Academic journal article Material Culture

Playing Ourselves: Interpreting Native Histories at Historic Reconstructions

Academic journal article Material Culture

Playing Ourselves: Interpreting Native Histories at Historic Reconstructions

Article excerpt

Playing Ourselves: Interpreting Native Histories at Historic Reconstructions By Laura Peers New York: Altamira Press, a division of Rowman & Littlefield Publishers, Inc. 2007. xxxiii + 207 pp. Illustrations, bibliographic references, and index. $80.00 (cloth), ISBN-13-978-0-7591 1 061 -8; $30.95 (paper), ISBN-13: 978-0-7591-1062-5; $30.95 (electronic) ISBN-0-7591 -1386-6 / 978-0-7591-1386-2 0.

Densely packed with significant new information and analysis, Playing Ourselves examines the implications of incorporating Native interpreters and related new content at five colonial era historic sites and reconstructions. Author Laura Peers, who is Curator of the Americas Collections at the Pitt Rivers Museum and an ethnohistorian, studied two American sites: the North West Company Fur Post near Pine City, Minnesota and Colonial Michilimakinac at the Straits of Mackinac, Michigan. The three Canadian sites are Lower Fort Garry National Historic Site, north of Winnipeg, Manitoba, Fort William Historical Park, at Thunder Bay, Ontario, and Sainte-Marie Among the Hurons, a Jesuit mission reconstruction near Midland, Ontario.

Peers does not intend Playing Ourselves as "a critical report card" (p. 176) of past or present practice, although some of the historic sites in question do not escape some damning assessments on various matters such as the dearth of adequate interpreter training in content and strategies to deal with what is reported to be a constant stream of negative stereotypes about Native people originating from visitors (e.g. pp. 7, 79, 107). Rather, this valuable contribution to the literature on historic site interpretation and tourism is an ethnography of the representation of Native peoples and Native-White relations (p. xvi). It is a cogent analysis of change at these historic sites brought on by developments in colonial period historiography and the influence of Native interpreters.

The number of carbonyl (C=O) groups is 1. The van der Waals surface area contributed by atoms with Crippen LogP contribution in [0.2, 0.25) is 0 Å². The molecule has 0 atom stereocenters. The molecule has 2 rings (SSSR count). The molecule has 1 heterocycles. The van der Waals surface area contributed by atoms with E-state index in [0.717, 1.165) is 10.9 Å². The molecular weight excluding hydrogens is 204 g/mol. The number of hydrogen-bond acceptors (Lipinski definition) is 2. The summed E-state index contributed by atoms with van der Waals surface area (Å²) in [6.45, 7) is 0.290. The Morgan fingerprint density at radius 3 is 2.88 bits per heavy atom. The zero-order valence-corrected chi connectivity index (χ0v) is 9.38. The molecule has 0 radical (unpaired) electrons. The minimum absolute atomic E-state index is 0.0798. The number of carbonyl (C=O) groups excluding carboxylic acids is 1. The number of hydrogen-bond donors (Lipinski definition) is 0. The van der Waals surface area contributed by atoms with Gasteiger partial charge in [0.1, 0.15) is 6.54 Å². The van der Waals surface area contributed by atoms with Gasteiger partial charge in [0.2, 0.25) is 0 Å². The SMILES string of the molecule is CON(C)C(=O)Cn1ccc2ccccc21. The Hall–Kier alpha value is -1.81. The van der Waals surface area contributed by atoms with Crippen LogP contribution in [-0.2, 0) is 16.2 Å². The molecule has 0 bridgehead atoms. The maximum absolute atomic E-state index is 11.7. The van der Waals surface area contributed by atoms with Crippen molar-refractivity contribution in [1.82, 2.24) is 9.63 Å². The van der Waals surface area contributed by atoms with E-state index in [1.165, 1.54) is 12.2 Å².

Readers of this journal will be particularly interested in Peers' analysis of historic sites as landscapes-"stage sets for interaction" where core cultural beliefs about both the tangible and intangible can be enacted (pp. 1, 83, 111). The "rich materiality" of the sites is significant. It clearly attracts, engages, and communicates effectively with tourists, demonstrates social relations, and reveals the texture of cultural hybridity.

For the Native interpreters, the historic material culture used in their work becomes the foundation for the reclamation of Native identity and serves as a launch pad for significant cross-cultural communication with visitors. Peers shows that Native material culture initiates key historical debates, (pp. 108-9) permitting Native interpreters to address misunderstandings, stereotypes, and prejudices. This is the basis for what Peers refers to as "revisionist history" at these historic sites (p. 104).

A key new understanding presented in Playing Ourselves centres on the unexpectedly challenging and complex process of adding Native interpreters and interpretive content to the programming of historic sites. One reason is that Native interpreters perceive themselves as ambassadors for their historic and- most importantly-their current cultures. This results in the impetus to challenge the dominant society and the traditional interpretation of its past (p. 44). Peers has found that Native interpreters intentionally contest the traditional stories told at historic sites (pp. xxi, 46, 53). Indeed, Native interpreters' personal goals are distinct-even "completely oppositional"-in some cases to those of site management and in many respects to the preconceptions of visitors (pp. 31-2, 142). The result is contentious debates at many levels over authenticity and authority (p. xxxi).

Peers also presents findings that challenge some accepted tenets in the world tourism literature, for example, that encounters with Native interpreters produce little or no change in the tourist (pp. 142, 151). …

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